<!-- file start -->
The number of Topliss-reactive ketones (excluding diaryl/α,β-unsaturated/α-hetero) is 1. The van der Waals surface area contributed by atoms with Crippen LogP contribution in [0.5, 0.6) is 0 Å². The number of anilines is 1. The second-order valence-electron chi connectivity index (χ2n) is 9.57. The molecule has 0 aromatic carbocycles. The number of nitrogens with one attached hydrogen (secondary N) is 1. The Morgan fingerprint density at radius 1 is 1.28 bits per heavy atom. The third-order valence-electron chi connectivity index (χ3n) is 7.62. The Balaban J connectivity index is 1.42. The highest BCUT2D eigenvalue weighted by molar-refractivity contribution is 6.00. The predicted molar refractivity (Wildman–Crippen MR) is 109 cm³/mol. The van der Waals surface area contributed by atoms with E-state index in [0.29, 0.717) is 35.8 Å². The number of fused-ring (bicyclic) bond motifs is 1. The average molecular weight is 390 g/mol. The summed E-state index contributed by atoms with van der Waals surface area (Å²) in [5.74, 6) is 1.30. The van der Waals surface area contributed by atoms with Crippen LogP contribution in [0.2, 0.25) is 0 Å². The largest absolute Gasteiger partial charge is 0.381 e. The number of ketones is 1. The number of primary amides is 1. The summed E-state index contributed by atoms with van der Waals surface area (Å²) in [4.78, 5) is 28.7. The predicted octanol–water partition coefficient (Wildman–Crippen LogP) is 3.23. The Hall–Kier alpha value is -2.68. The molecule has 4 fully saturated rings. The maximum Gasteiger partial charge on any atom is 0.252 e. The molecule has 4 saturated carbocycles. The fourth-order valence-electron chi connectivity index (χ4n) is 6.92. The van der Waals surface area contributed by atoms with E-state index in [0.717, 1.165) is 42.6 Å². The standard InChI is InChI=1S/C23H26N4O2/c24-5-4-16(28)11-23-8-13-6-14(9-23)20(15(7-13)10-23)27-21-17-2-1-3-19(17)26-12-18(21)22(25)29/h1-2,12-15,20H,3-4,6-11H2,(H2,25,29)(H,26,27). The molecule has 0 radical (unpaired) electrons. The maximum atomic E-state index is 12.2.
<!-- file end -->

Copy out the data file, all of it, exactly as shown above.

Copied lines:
The number of Topliss-reactive ketones (excluding diaryl/α,β-unsaturated/α-hetero) is 1. The van der Waals surface area contributed by atoms with Crippen LogP contribution in [0.5, 0.6) is 0 Å². The number of anilines is 1. The second-order valence-electron chi connectivity index (χ2n) is 9.57. The molecule has 0 aromatic carbocycles. The number of nitrogens with one attached hydrogen (secondary N) is 1. The Morgan fingerprint density at radius 1 is 1.28 bits per heavy atom. The third-order valence-electron chi connectivity index (χ3n) is 7.62. The Balaban J connectivity index is 1.42. The highest BCUT2D eigenvalue weighted by molar-refractivity contribution is 6.00. The predicted molar refractivity (Wildman–Crippen MR) is 109 cm³/mol. The van der Waals surface area contributed by atoms with E-state index in [0.29, 0.717) is 35.8 Å². The number of fused-ring (bicyclic) bond motifs is 1. The average molecular weight is 390 g/mol. The summed E-state index contributed by atoms with van der Waals surface area (Å²) in [5.74, 6) is 1.30. The van der Waals surface area contributed by atoms with Crippen LogP contribution in [0.2, 0.25) is 0 Å². The largest absolute Gasteiger partial charge is 0.381 e. The number of ketones is 1. The number of primary amides is 1. The summed E-state index contributed by atoms with van der Waals surface area (Å²) in [4.78, 5) is 28.7. The predicted octanol–water partition coefficient (Wildman–Crippen LogP) is 3.23. The Hall–Kier alpha value is -2.68. The molecule has 4 fully saturated rings. The maximum Gasteiger partial charge on any atom is 0.252 e. The molecule has 4 saturated carbocycles. The fourth-order valence-electron chi connectivity index (χ4n) is 6.92. The van der Waals surface area contributed by atoms with E-state index in [0.717, 1.165) is 42.6 Å². The standard InChI is InChI=1S/C23H26N4O2/c24-5-4-16(28)11-23-8-13-6-14(9-23)20(15(7-13)10-23)27-21-17-2-1-3-19(17)26-12-18(21)22(25)29/h1-2,12-15,20H,3-4,6-11H2,(H2,25,29)(H,26,27). The molecule has 0 radical (unpaired) electrons. The maximum atomic E-state index is 12.2.